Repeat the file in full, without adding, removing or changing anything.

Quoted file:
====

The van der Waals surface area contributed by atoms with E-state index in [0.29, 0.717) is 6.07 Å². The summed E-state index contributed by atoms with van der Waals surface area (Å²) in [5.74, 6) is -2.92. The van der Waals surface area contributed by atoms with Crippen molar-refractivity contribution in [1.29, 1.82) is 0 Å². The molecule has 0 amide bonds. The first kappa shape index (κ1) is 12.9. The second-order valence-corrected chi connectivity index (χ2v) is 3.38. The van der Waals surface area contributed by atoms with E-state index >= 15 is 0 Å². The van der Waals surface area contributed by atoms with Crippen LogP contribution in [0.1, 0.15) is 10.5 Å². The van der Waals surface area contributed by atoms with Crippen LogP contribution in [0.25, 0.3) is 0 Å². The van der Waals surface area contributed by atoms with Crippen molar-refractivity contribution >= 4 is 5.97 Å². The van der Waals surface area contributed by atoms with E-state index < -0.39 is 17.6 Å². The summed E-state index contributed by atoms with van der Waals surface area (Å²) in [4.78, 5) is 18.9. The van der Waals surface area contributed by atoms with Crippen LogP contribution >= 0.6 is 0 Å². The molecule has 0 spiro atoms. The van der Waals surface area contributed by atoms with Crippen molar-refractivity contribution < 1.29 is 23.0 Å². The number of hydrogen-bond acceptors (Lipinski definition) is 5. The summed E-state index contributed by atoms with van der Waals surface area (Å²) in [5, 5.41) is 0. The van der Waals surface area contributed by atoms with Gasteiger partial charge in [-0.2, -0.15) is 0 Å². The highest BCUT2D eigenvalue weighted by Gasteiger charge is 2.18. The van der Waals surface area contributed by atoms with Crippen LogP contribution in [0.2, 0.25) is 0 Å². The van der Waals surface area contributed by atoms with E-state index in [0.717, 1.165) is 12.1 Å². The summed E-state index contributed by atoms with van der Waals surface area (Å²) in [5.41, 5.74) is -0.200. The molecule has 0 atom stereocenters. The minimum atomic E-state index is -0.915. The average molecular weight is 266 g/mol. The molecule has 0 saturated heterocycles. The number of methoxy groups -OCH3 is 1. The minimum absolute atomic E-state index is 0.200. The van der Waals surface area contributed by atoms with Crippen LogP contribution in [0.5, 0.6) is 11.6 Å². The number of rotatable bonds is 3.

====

The van der Waals surface area contributed by atoms with E-state index in [0.29, 0.717) is 6.07 Å². The summed E-state index contributed by atoms with van der Waals surface area (Å²) in [5.74, 6) is -2.92. The van der Waals surface area contributed by atoms with Crippen molar-refractivity contribution in [1.29, 1.82) is 0 Å². The molecule has 0 amide bonds. The first kappa shape index (κ1) is 12.9. The second-order valence-corrected chi connectivity index (χ2v) is 3.38. The van der Waals surface area contributed by atoms with E-state index >= 15 is 0 Å². The van der Waals surface area contributed by atoms with Crippen LogP contribution in [0.1, 0.15) is 10.5 Å². The van der Waals surface area contributed by atoms with Crippen LogP contribution in [0.25, 0.3) is 0 Å². The van der Waals surface area contributed by atoms with Crippen molar-refractivity contribution >= 4 is 5.97 Å². The van der Waals surface area contributed by atoms with E-state index < -0.39 is 17.6 Å². The summed E-state index contributed by atoms with van der Waals surface area (Å²) in [4.78, 5) is 18.9. The van der Waals surface area contributed by atoms with Crippen LogP contribution >= 0.6 is 0 Å². The molecule has 0 spiro atoms. The van der Waals surface area contributed by atoms with Crippen molar-refractivity contribution < 1.29 is 23.0 Å². The number of hydrogen-bond acceptors (Lipinski definition) is 5. The summed E-state index contributed by atoms with van der Waals surface area (Å²) in [5, 5.41) is 0. The van der Waals surface area contributed by atoms with Gasteiger partial charge in [-0.2, -0.15) is 0 Å². The highest BCUT2D eigenvalue weighted by Gasteiger charge is 2.18. The van der Waals surface area contributed by atoms with Crippen LogP contribution in [0.2, 0.25) is 0 Å². The van der Waals surface area contributed by atoms with E-state index in [0.717, 1.165) is 12.1 Å². The summed E-state index contributed by atoms with van der Waals surface area (Å²) in [5.41, 5.74) is -0.200. The molecule has 0 atom stereocenters. The minimum atomic E-state index is -0.915. The average molecular weight is 266 g/mol. The molecule has 0 saturated heterocycles. The number of methoxy groups -OCH3 is 1. The minimum absolute atomic E-state index is 0.200. The van der Waals surface area contributed by atoms with Crippen LogP contribution in [0.5, 0.6) is 11.6 Å². The number of rotatable bonds is 3.